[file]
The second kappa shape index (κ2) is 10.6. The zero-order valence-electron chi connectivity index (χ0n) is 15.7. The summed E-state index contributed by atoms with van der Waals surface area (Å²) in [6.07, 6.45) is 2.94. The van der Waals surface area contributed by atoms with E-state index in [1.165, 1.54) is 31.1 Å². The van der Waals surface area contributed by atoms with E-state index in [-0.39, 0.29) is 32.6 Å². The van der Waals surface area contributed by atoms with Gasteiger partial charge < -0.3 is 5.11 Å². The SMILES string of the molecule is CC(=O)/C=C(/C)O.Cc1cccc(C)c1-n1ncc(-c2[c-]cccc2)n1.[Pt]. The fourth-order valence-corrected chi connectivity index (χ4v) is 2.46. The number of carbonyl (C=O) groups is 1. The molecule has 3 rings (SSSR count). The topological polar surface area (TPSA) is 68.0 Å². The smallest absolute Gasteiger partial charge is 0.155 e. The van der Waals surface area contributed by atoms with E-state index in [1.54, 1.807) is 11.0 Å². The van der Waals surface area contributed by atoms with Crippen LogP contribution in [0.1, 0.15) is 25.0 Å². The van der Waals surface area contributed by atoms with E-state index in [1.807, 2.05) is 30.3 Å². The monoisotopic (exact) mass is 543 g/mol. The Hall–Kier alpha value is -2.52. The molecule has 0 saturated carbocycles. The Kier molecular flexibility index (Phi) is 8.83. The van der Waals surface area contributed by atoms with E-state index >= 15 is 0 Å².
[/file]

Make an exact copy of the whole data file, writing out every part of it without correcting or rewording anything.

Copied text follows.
The second kappa shape index (κ2) is 10.6. The zero-order valence-electron chi connectivity index (χ0n) is 15.7. The summed E-state index contributed by atoms with van der Waals surface area (Å²) in [6.07, 6.45) is 2.94. The van der Waals surface area contributed by atoms with E-state index in [1.165, 1.54) is 31.1 Å². The van der Waals surface area contributed by atoms with E-state index in [-0.39, 0.29) is 32.6 Å². The van der Waals surface area contributed by atoms with Gasteiger partial charge < -0.3 is 5.11 Å². The SMILES string of the molecule is CC(=O)/C=C(/C)O.Cc1cccc(C)c1-n1ncc(-c2[c-]cccc2)n1.[Pt]. The fourth-order valence-corrected chi connectivity index (χ4v) is 2.46. The number of carbonyl (C=O) groups is 1. The molecule has 3 rings (SSSR count). The topological polar surface area (TPSA) is 68.0 Å². The smallest absolute Gasteiger partial charge is 0.155 e. The van der Waals surface area contributed by atoms with E-state index in [1.54, 1.807) is 11.0 Å². The van der Waals surface area contributed by atoms with Crippen LogP contribution in [0.1, 0.15) is 25.0 Å². The van der Waals surface area contributed by atoms with E-state index in [1.807, 2.05) is 30.3 Å². The monoisotopic (exact) mass is 543 g/mol. The Hall–Kier alpha value is -2.52. The molecule has 0 saturated carbocycles. The Kier molecular flexibility index (Phi) is 8.83. The van der Waals surface area contributed by atoms with E-state index >= 15 is 0 Å².